01785 243276 admin@howardsca.co.uk

Christmas is just around the corner, and for retailers, this time of year is when the tills really start ringing, but as a service business, you might find that things are starting to slow down.

It’s around this time that spending is unavoidable on Christmas parties, secret Santa gifts and employee bonuses.

Here are our top 6 small business accounting tips to help you see through the slow financial months.

  1. Planning a Christmas party?

No event fills us with such a mix of ideas and dread about the costs. One thing you don’t need to dread is the tax headache – in theory. Whilst getting your team together to reward and recognise their hard work during the year, there are some Terms & Conditions. HMRC states that the Christmas party must include all employees, and you can only spend a maximum of £150 per head inclusive of VAT. If the cost of the party exceeds £150 per person then unfortunately all the costs are taxable on the employee as a benefit in kind.

  1. Know your cash flow

You can’t start planning a team night out if you don’t have an idea of what’s coming in and out. There’s no point looking back and thinking ‘oops, we didn’t bill enough last month’. Cloud accounting software such as Xero gives you an instant snapshot of your incomings and outgoings.

  1. Christmas bonuses

As an employer providing Christmas bonuses to your employees, you have certain tax, National Insurance and reporting obligations. This depends on: a) whether you give cash bonuses or gifts to an employee and b) if you give goods to an employee, whether or not they can be resold for cash. You must report any Christmas bonuses to HMRC, and deduct and pay tax and National Insurance on them.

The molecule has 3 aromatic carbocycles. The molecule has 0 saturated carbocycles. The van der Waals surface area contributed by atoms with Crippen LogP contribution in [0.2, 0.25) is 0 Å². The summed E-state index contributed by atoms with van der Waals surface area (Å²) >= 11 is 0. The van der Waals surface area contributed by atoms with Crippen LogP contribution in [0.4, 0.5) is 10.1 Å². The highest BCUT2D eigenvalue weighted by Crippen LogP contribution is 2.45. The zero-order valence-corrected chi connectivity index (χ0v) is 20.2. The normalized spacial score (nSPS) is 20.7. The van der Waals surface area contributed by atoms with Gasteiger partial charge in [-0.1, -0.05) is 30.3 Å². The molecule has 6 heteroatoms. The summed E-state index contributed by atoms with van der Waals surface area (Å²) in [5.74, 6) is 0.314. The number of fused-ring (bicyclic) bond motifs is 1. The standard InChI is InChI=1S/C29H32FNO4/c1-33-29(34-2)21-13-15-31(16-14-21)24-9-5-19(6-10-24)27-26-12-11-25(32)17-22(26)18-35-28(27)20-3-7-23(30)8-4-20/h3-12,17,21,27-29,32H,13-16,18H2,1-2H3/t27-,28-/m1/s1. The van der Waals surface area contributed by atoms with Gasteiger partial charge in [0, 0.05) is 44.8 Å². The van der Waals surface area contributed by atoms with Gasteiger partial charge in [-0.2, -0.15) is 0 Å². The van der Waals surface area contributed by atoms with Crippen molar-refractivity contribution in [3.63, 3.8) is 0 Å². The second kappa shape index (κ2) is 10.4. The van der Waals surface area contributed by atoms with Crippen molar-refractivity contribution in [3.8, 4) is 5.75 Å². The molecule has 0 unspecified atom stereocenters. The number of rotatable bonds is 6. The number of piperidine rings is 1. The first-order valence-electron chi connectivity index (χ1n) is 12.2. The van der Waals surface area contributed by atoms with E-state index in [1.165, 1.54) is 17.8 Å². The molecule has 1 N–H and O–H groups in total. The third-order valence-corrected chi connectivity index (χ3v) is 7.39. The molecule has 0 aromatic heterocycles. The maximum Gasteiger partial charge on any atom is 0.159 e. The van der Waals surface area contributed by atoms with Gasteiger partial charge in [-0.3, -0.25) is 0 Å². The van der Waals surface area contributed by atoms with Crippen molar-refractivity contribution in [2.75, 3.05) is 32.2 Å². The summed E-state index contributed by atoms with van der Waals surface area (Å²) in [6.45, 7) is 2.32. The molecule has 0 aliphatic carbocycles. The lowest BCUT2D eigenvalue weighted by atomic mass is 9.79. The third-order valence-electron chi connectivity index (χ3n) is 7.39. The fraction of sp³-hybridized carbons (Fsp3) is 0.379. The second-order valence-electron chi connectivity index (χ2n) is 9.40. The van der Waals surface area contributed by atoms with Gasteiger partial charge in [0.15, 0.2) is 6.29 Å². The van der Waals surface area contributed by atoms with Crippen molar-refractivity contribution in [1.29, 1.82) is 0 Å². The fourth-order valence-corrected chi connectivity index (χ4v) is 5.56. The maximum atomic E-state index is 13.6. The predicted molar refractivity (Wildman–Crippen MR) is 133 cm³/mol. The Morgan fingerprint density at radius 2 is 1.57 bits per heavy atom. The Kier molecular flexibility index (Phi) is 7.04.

1. Chase late payments

Now is the time to give your debtors a festive nudge. Consider making contact a few days before the due date to ensure they have received your invoice and are ready to process the payment. If you find you’re too busy getting projects wrapped up before the year end, consider outsourcing this job. Ensure you’re managing your own creditors, you don’t want to end up with late payment charges or damage business relationships.

  1. Gifts to employees

Cash gifts and vouchers are not tax deductible. HMRC has conceded seasonal gifts such as a turkey, a box of chocolates or a bottle of wine to be exempt. However, a case of wine, a bottle of fine wine or a hamper is unlikely to be considered trivial.

  1. Business gifts to customers

Gifts to customers are only allowable as a tax deduction if the total cost to one individual per year is less than £50, the gift bears a conspicuous advert for the business and it isn’t food, drink tobacco or exchangeable vouchers.

With a little forward planning, your holiday season can be a financial success and see you start the New Year with the right foot forward.

For more information and helpful tips for what you can and can’t do this Christmas, please contact us on 01785 243476 or email admin@howardsca.co.uk